There’s only one race, though, right? The human race. We hear that all the time. We all have team agreements, or most people, right. We have teams, teams have team agreements. Have you ever thought about how they relate to our laws? So team agreements set expectations for how team members should treat each other. And sets accountability standards and processes. And are made to be reviewed and updated, right. Team agreement written once, you’re supposed to look it over, eh, every year, but more importantly, as your team needs.

And our laws also do the same thing where they set expectations for how citizens should behave and treat one another. There are consequences for failing to meet those expectations. I.e., there’s accountability. An supposedly, they are made to be reviewed and updated as needed for the health of society. But I’d like you to think about racism as a living document. So you might not know, but racism was actually legalized in our laws.

As of 1705, the Slave Codes of Virginia had created chattel slavery, made that slavery hereditary, and tied it to the race. And then we legalized racism in our laws. By 1896, we find that citizenship was limited to white persons. The first time that showed up in law, I believe, was 1792. We fought a whole Civil War, like a whole-ass war to free the slaves, even though, again, the Emancipation only freed slaves in Confederate states.

And then we abolished slavery. Shout-out to Reconstruction. If you did not know, that is where that 13th Amendment comes from. RIP also because it didn’t last very long. States then begin to legalize racial segregation in almost all forms of public life. So we’re talking school, health, housing, everything. So people say, “I’m not racist, though. “I just don’t believe folks should mix,” right.

“There should be a separation between coloreds and whites.” But racism, though it feels like a bad word, and racist feels like a bad word, that’s just because we started to tie it to the idea of evil, bad. We want to tie it to intentions and hearts. But really, racism is just a structure that organizes races into a hierarchy. So where do you fall? And it can make us feel defensive because of that. And I get it, right. No one wants to be declared a bad person. But really, racists are just people who uphold that hierarchy through their actions or inactions. And I say all that, and it’s like, “Oh my God, we should just quit,” right? Like, “Obviously, this is hopeless.” And I get that.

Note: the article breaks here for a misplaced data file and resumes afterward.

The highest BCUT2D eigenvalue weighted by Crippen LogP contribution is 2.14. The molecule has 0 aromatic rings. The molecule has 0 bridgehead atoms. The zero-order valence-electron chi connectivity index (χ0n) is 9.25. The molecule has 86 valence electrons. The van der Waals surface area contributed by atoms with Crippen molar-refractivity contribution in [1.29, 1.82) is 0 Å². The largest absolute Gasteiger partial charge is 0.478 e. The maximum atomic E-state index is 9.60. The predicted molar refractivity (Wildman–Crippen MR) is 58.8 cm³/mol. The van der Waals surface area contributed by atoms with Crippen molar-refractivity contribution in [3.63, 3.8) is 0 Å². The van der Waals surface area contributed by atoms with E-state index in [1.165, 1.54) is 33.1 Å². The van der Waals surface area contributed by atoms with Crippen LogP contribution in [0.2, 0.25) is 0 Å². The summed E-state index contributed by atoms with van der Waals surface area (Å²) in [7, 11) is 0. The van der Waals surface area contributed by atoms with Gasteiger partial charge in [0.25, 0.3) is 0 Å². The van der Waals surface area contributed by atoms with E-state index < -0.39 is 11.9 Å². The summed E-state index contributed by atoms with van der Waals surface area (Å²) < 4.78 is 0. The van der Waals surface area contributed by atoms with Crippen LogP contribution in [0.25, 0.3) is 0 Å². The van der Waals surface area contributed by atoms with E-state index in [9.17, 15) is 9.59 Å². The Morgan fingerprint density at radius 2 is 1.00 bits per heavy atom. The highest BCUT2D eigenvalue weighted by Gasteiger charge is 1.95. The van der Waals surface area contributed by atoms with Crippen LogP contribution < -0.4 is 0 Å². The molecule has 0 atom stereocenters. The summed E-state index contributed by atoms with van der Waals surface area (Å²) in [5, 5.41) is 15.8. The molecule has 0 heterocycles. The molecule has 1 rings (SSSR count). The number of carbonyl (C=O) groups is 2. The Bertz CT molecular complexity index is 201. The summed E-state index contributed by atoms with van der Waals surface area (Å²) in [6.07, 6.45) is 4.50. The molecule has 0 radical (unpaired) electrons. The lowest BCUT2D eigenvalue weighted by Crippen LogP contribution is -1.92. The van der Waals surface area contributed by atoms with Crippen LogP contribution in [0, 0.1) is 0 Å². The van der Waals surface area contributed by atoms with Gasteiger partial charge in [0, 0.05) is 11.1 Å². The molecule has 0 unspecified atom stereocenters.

There’s a Harvard professor, Derrick Bell, who wrote: “Faces at the Bottom of the Well.” And in that, he put up a theory that racism wasn’t just a quill in our fabric but the actual thread that holds it all together. That’s a heavy thing to think about because if racism is that integral to us, to the United States, that means it’s literally like a part of our DNA. And to untangle it, to undo that, wouldn’t that mean we’d have to undo ourselves altogether? The irony, I like to think of, learning, at least for me, is that the more I know, the more I do often despair. So reading the works of Derrick Bell was really challenging to my point of view. But he ends his book on what I think is the most hopeful note. That the work of undoing racism, the work of anti-racism, isn’t for a cookie. It isn’t for a promised land. It is for the righteousness of that work. For our deep-held beliefs inequality.

You are, all of you, I am, we are all racists. We have all, through just living in this world, absorbed anti-race, I mean, absorbed racist anti-black beliefs. I want you to think about something, right, just a little different. ‘Cause you might not be doing anything, right. You’re thinking, “Well, I don’t hate black people. “I don’t purposefully avoid them on the street. “I’m just floatin’ along in the world, “doing my best, being the best person.” But if you’re in the boat, even if you’re not rowing, you’re headin’ in the same direction.